Development of human pituitary adenoma organoids to facilitate effective targeted treatments of Cushing's disease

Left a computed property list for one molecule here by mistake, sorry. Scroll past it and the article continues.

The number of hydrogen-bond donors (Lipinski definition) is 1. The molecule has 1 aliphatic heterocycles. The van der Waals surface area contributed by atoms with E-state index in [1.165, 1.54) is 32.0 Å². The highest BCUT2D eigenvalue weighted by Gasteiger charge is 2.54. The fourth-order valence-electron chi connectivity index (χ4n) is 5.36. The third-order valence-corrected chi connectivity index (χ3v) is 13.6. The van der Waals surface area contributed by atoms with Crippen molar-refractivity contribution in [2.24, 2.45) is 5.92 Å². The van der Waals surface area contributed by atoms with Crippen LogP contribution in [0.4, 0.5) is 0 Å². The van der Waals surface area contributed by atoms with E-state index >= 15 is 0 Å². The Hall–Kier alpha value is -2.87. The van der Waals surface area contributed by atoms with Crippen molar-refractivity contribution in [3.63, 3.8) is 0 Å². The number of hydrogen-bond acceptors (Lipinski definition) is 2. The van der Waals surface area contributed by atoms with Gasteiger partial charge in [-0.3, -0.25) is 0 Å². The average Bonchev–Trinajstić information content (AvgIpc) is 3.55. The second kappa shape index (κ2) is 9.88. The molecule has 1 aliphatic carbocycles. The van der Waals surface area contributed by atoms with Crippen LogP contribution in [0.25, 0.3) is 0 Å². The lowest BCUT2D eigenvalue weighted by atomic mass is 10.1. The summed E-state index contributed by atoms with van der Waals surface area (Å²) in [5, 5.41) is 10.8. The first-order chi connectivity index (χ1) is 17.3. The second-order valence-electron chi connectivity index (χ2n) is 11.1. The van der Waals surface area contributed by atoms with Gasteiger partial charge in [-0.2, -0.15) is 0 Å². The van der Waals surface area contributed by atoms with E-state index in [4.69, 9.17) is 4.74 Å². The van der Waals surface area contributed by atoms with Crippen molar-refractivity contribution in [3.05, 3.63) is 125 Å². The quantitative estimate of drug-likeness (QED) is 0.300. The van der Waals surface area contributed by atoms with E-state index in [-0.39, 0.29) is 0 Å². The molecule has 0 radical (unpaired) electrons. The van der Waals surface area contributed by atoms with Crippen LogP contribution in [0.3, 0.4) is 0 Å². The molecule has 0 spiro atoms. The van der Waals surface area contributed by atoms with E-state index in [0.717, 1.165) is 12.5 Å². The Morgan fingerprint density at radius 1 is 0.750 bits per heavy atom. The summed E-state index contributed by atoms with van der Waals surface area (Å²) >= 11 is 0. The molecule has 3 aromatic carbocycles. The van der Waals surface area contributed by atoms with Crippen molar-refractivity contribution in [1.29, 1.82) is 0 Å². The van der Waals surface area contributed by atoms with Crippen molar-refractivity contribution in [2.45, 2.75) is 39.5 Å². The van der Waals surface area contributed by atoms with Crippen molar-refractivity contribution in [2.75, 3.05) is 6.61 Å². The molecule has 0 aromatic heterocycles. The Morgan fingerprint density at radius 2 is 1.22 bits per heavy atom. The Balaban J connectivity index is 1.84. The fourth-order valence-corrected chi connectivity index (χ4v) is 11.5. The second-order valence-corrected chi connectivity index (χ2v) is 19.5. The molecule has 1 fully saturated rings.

Cushing's disease (CD) is a serious endocrine disorder caused by an unregulated adrenocorticotropic hormone (ACTH)-secreting pituitary tumor that stimulates the adrenal glands to overproduce cortisol. Chronic exposure to excess cortisol has detrimental effects on health, including increased stroke rates, diabetes, obesity, cognitive impairment, anxiety, depression, and death. The first-line treatment for CD is pituitary surgery, which is followed by disease remission in only 47% of patients. The lack of specificity of current standard of care treatments with low efficacy and tolerability makes CD a medical therapeutic challenge. One major limitation that hinders the development of specific medical therapies is the lack of human relevant model systems that recapitulate the cellular composition of pituitary adenomas. Human pituitary adenoma tissue was harvested during transsphenoidal surgery from CD patients to generate organoids (hPITOs). hPITOs generated from corticotroph, lactotroph, gonadotroph and somatotroph adenomas exhibited morphological diversity among the organoid lines between individual patients and amongst subtypes. The similarity in cell lineages between the organoid line and the patient’s tumor was validated by comparing the neuropathology report, to the expression pattern of pituitary adenoma specific markers using spectral flow cytometry and exome sequencing. A high-throughput drug screen demonstrated patient-specific drug responses of hPITOs amongst each adenoma subtype. Generation of induced pluripotent stem cells (iPSCs) from patients carrying germline mutations relevant to CD exhibited dysregulated cell lineage commitment. The development of the human pituitary adenoma organoids represent a paradigm shift in how we model complex pathologies in CD patients that may alter patient care.
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